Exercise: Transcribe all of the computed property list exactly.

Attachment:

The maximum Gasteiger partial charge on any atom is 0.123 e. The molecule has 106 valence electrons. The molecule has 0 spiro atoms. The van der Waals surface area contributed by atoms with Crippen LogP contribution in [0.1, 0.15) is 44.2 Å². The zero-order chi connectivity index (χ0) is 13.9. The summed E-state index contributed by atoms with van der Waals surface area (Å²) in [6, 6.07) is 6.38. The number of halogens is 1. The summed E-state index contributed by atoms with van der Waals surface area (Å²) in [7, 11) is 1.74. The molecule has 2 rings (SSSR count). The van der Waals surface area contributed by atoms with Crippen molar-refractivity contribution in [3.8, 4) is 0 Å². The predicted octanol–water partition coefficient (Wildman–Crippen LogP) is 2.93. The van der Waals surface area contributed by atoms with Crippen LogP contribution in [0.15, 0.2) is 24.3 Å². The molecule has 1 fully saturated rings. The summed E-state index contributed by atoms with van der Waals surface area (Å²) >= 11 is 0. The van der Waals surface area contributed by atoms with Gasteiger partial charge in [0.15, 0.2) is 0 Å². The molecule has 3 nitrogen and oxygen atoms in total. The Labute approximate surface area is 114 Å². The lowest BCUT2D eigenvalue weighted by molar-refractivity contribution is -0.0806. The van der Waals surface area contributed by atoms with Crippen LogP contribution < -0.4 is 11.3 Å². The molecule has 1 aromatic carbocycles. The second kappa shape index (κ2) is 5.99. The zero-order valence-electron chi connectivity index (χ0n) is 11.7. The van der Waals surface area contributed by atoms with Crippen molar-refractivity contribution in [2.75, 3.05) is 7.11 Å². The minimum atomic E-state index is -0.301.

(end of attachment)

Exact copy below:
The maximum Gasteiger partial charge on any atom is 0.123 e. The molecule has 106 valence electrons. The molecule has 0 spiro atoms. The van der Waals surface area contributed by atoms with Crippen LogP contribution in [0.1, 0.15) is 44.2 Å². The zero-order chi connectivity index (χ0) is 13.9. The summed E-state index contributed by atoms with van der Waals surface area (Å²) in [6, 6.07) is 6.38. The number of halogens is 1. The summed E-state index contributed by atoms with van der Waals surface area (Å²) in [7, 11) is 1.74. The molecule has 2 rings (SSSR count). The van der Waals surface area contributed by atoms with Crippen molar-refractivity contribution in [3.8, 4) is 0 Å². The predicted octanol–water partition coefficient (Wildman–Crippen LogP) is 2.93. The van der Waals surface area contributed by atoms with Crippen LogP contribution in [0.15, 0.2) is 24.3 Å². The molecule has 1 fully saturated rings. The summed E-state index contributed by atoms with van der Waals surface area (Å²) >= 11 is 0. The van der Waals surface area contributed by atoms with Gasteiger partial charge in [0.15, 0.2) is 0 Å². The molecule has 3 nitrogen and oxygen atoms in total. The Labute approximate surface area is 114 Å². The lowest BCUT2D eigenvalue weighted by molar-refractivity contribution is -0.0806. The van der Waals surface area contributed by atoms with Crippen LogP contribution < -0.4 is 11.3 Å². The molecule has 1 aromatic carbocycles. The second kappa shape index (κ2) is 5.99. The zero-order valence-electron chi connectivity index (χ0n) is 11.7. The van der Waals surface area contributed by atoms with Crippen molar-refractivity contribution in [2.75, 3.05) is 7.11 Å². The minimum atomic E-state index is -0.301.